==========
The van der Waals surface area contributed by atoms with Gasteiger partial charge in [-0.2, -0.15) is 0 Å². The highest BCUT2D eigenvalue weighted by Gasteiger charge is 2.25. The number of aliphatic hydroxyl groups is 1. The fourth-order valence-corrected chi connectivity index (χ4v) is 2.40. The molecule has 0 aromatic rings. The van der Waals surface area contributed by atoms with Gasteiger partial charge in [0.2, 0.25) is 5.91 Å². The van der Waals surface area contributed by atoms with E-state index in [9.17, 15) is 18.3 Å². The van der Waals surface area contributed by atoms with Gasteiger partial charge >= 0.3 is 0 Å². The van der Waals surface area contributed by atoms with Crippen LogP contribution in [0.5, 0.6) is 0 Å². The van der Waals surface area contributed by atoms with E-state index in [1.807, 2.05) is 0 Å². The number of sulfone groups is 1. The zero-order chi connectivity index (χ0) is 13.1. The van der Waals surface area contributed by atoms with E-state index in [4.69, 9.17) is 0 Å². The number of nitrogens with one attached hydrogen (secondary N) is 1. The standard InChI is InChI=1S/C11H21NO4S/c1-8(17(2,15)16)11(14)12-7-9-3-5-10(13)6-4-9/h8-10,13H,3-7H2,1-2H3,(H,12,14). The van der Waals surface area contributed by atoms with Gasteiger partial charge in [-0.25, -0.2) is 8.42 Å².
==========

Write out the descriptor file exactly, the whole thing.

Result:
The van der Waals surface area contributed by atoms with Gasteiger partial charge in [-0.2, -0.15) is 0 Å². The highest BCUT2D eigenvalue weighted by Gasteiger charge is 2.25. The number of aliphatic hydroxyl groups is 1. The fourth-order valence-corrected chi connectivity index (χ4v) is 2.40. The molecule has 0 aromatic rings. The van der Waals surface area contributed by atoms with Gasteiger partial charge in [0.2, 0.25) is 5.91 Å². The van der Waals surface area contributed by atoms with E-state index in [9.17, 15) is 18.3 Å². The van der Waals surface area contributed by atoms with Gasteiger partial charge >= 0.3 is 0 Å². The van der Waals surface area contributed by atoms with Crippen LogP contribution in [0.5, 0.6) is 0 Å². The van der Waals surface area contributed by atoms with E-state index in [1.807, 2.05) is 0 Å². The number of sulfone groups is 1. The zero-order chi connectivity index (χ0) is 13.1. The van der Waals surface area contributed by atoms with E-state index in [4.69, 9.17) is 0 Å². The number of nitrogens with one attached hydrogen (secondary N) is 1. The standard InChI is InChI=1S/C11H21NO4S/c1-8(17(2,15)16)11(14)12-7-9-3-5-10(13)6-4-9/h8-10,13H,3-7H2,1-2H3,(H,12,14). The van der Waals surface area contributed by atoms with Gasteiger partial charge in [-0.25, -0.2) is 8.42 Å².